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Stories of displacement:
The fate of three generations after decades of conflict

Karabakh residents Nelson, 48, and Susanna Hayiryan, 44, are tired of moving.
The couple has relocated three times since their native village fell to Azerbaijan during the 2020 Karabakh war. Now the de-facto Karabakh government wants them to uproot and move again.
The Hayiryans are among the 38,000 people the Karabakh government estimates lost their homes during the war. After nearly 16 months of ad hoc and temporary housing fixes, the government now has a plan for the displaced. Over the next two years, an estimated 2500 families will be moved into newly built villages across government-controlled territory.
Earlier this year, the Nagorno-Karabakh Housing Committee outlined the new plan. For instance, the government will provide an apartment in Stepanakert (Khankendi) for families of soldiers who died or went missing during the war. Apartments will also be provided for those displaced from the towns of Shushi (Shusha) and Hadrut. Everyone will be relocated to government-provided housing in new communities.


Refugees from the village now live nearby, in a former hotel in Stepanakert.

The planned 957 houses in 10 communities will cost an estimated $94.5 million which will be covered by the state budget, the Hayastan All-Armenian Fund and individual benefactors. The government is also planning to repair houses in Karabakh-controlled territory that were damaged by the war.
The Hayastan All-Armenian Fund already started construction on one new community, near Astghashen. Known as the New Village, displaced families from four villages—Sghnakh (Sığnaq), Mokhshmhat, Madatashen and Jrakhacner—will be resettled there. The New Village is being built by Kapavor LLC, which is owned by a Russian businessman originally from Sghnakh.


Yeghishe Ghahramanyan, who served as mayor of Shgnakh before the war, has been coordinating communication between the builders and the villagers.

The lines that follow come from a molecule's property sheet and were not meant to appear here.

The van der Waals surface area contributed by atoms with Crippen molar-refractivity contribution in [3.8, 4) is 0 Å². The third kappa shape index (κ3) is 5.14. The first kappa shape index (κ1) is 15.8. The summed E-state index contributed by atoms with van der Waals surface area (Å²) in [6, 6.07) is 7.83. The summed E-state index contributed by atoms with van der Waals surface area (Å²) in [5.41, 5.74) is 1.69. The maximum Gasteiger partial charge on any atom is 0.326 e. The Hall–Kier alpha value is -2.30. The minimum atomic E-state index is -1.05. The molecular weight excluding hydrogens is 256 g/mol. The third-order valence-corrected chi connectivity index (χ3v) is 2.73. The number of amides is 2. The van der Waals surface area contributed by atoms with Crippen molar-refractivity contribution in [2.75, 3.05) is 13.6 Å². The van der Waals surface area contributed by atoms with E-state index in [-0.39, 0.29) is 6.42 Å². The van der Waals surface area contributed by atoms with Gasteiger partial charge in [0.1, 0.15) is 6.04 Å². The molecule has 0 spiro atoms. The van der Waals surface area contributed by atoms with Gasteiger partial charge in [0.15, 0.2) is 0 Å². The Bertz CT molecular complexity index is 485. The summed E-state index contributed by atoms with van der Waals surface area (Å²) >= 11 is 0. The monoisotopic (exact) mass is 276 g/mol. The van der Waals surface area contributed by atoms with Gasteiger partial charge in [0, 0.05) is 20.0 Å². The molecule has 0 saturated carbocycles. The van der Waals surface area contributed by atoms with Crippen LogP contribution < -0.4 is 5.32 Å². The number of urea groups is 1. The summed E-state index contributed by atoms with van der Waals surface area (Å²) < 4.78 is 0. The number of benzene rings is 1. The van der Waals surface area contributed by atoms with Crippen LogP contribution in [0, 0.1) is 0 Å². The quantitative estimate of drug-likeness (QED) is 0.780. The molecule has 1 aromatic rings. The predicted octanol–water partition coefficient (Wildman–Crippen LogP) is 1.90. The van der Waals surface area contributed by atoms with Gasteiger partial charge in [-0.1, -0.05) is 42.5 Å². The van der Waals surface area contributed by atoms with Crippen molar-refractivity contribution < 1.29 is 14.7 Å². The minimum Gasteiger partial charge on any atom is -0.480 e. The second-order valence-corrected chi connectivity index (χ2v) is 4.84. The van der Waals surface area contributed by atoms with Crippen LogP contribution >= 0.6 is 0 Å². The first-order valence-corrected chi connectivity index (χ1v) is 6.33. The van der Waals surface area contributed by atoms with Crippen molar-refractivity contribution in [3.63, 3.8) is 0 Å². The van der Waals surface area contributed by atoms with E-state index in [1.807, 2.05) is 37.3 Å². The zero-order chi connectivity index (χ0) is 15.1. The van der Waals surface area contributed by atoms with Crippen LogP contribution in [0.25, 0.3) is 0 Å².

“I called all the villagers one by one and asked if they were ready to live in this newly built village,” he said. “All the villagers agreed unequivocally.”
But for some, like the Hayiryans, the policy feels like another upheaval after months of struggle to restart their lives following the war.
The family fled first to Armenia after Sghnakh fell to Azerbaijani forces in 2020. After the war, they moved to Stepanakert, where the government paid for their rent in the city. But when rent prices spiked in 2021, the government assistance was not enough, and they moved to nearby Sosh. Today the government subsidy covers $170 of the $210 monthly rent. They pay the rest from their income selling fresh produce at the local market.
Another move would mean starting over again.
They would need to give up their clients at the market and return to farming on the 1000 square-meters of land provided by the government. Their daughter, Nanar, 23, an art teacher at the school in Sosh, would need to find a new career as no school or kindergarten is planned for the new village.
“I have already adapted to the school and work here, I would not want to leave this job,” she said.